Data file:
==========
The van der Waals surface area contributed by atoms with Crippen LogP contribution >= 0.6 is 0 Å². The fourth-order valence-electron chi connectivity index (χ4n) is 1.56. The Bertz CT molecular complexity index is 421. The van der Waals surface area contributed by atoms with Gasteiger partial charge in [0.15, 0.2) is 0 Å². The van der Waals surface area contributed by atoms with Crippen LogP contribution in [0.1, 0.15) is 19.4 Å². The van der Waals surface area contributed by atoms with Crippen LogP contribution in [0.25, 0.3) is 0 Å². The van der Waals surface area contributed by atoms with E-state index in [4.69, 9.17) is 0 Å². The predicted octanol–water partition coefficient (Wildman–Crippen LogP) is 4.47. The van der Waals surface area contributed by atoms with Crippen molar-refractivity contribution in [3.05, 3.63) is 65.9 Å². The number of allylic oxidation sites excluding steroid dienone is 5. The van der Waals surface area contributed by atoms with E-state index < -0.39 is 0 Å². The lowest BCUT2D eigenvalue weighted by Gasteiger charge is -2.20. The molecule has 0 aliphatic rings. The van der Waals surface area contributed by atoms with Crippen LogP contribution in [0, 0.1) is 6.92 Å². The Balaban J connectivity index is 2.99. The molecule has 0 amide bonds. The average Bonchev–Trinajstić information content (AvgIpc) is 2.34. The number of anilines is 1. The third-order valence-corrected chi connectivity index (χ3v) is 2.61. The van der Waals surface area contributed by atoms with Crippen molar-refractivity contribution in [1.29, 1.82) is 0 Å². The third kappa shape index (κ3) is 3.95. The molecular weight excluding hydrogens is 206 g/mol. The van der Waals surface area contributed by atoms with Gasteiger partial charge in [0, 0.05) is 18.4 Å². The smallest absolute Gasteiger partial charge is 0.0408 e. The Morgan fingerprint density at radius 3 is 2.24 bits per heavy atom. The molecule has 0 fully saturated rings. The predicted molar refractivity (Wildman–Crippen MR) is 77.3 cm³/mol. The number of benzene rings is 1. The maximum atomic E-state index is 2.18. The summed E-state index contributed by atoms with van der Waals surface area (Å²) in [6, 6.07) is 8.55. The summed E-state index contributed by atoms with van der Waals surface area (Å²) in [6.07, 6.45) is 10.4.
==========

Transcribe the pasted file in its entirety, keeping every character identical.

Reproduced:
The van der Waals surface area contributed by atoms with Crippen LogP contribution >= 0.6 is 0 Å². The fourth-order valence-electron chi connectivity index (χ4n) is 1.56. The Bertz CT molecular complexity index is 421. The van der Waals surface area contributed by atoms with Gasteiger partial charge in [0.15, 0.2) is 0 Å². The van der Waals surface area contributed by atoms with Crippen LogP contribution in [0.1, 0.15) is 19.4 Å². The van der Waals surface area contributed by atoms with Crippen LogP contribution in [0.25, 0.3) is 0 Å². The van der Waals surface area contributed by atoms with E-state index in [4.69, 9.17) is 0 Å². The predicted octanol–water partition coefficient (Wildman–Crippen LogP) is 4.47. The van der Waals surface area contributed by atoms with Crippen molar-refractivity contribution in [3.05, 3.63) is 65.9 Å². The number of allylic oxidation sites excluding steroid dienone is 5. The van der Waals surface area contributed by atoms with E-state index < -0.39 is 0 Å². The lowest BCUT2D eigenvalue weighted by Gasteiger charge is -2.20. The molecule has 0 aliphatic rings. The van der Waals surface area contributed by atoms with Crippen LogP contribution in [0, 0.1) is 6.92 Å². The Balaban J connectivity index is 2.99. The molecule has 0 amide bonds. The average Bonchev–Trinajstić information content (AvgIpc) is 2.34. The number of anilines is 1. The third-order valence-corrected chi connectivity index (χ3v) is 2.61. The van der Waals surface area contributed by atoms with Crippen molar-refractivity contribution in [1.29, 1.82) is 0 Å². The third kappa shape index (κ3) is 3.95. The molecular weight excluding hydrogens is 206 g/mol. The van der Waals surface area contributed by atoms with Gasteiger partial charge in [0, 0.05) is 18.4 Å². The smallest absolute Gasteiger partial charge is 0.0408 e. The Morgan fingerprint density at radius 3 is 2.24 bits per heavy atom. The molecule has 0 fully saturated rings. The predicted molar refractivity (Wildman–Crippen MR) is 77.3 cm³/mol. The number of benzene rings is 1. The maximum atomic E-state index is 2.18. The summed E-state index contributed by atoms with van der Waals surface area (Å²) in [6, 6.07) is 8.55. The summed E-state index contributed by atoms with van der Waals surface area (Å²) in [6.07, 6.45) is 10.4.